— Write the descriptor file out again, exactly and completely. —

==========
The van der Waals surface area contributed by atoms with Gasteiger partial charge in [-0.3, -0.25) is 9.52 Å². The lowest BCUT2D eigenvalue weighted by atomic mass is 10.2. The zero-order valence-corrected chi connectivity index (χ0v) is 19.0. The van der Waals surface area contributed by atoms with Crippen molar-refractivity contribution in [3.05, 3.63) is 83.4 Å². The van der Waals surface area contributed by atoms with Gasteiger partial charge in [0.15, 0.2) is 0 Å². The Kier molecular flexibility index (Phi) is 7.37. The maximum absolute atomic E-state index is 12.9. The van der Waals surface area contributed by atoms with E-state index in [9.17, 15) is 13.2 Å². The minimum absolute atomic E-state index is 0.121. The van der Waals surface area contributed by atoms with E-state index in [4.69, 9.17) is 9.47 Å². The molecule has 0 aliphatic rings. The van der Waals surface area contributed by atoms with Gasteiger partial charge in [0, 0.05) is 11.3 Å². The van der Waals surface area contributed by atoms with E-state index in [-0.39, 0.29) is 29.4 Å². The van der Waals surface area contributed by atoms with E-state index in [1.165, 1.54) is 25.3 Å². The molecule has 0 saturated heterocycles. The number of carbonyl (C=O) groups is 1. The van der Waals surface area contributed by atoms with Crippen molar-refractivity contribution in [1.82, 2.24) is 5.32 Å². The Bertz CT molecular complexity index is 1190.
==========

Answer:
The van der Waals surface area contributed by atoms with Gasteiger partial charge in [-0.3, -0.25) is 9.52 Å². The lowest BCUT2D eigenvalue weighted by atomic mass is 10.2. The zero-order valence-corrected chi connectivity index (χ0v) is 19.0. The van der Waals surface area contributed by atoms with Crippen molar-refractivity contribution in [3.05, 3.63) is 83.4 Å². The van der Waals surface area contributed by atoms with Gasteiger partial charge in [0.15, 0.2) is 0 Å². The Kier molecular flexibility index (Phi) is 7.37. The maximum absolute atomic E-state index is 12.9. The van der Waals surface area contributed by atoms with E-state index in [9.17, 15) is 13.2 Å². The minimum absolute atomic E-state index is 0.121. The van der Waals surface area contributed by atoms with E-state index in [4.69, 9.17) is 9.47 Å². The molecule has 0 aliphatic rings. The van der Waals surface area contributed by atoms with Gasteiger partial charge in [0, 0.05) is 11.3 Å². The van der Waals surface area contributed by atoms with E-state index in [-0.39, 0.29) is 29.4 Å². The van der Waals surface area contributed by atoms with E-state index in [1.165, 1.54) is 25.3 Å². The molecule has 0 saturated heterocycles. The number of carbonyl (C=O) groups is 1. The van der Waals surface area contributed by atoms with Crippen molar-refractivity contribution in [1.82, 2.24) is 5.32 Å². The Bertz CT molecular complexity index is 1190.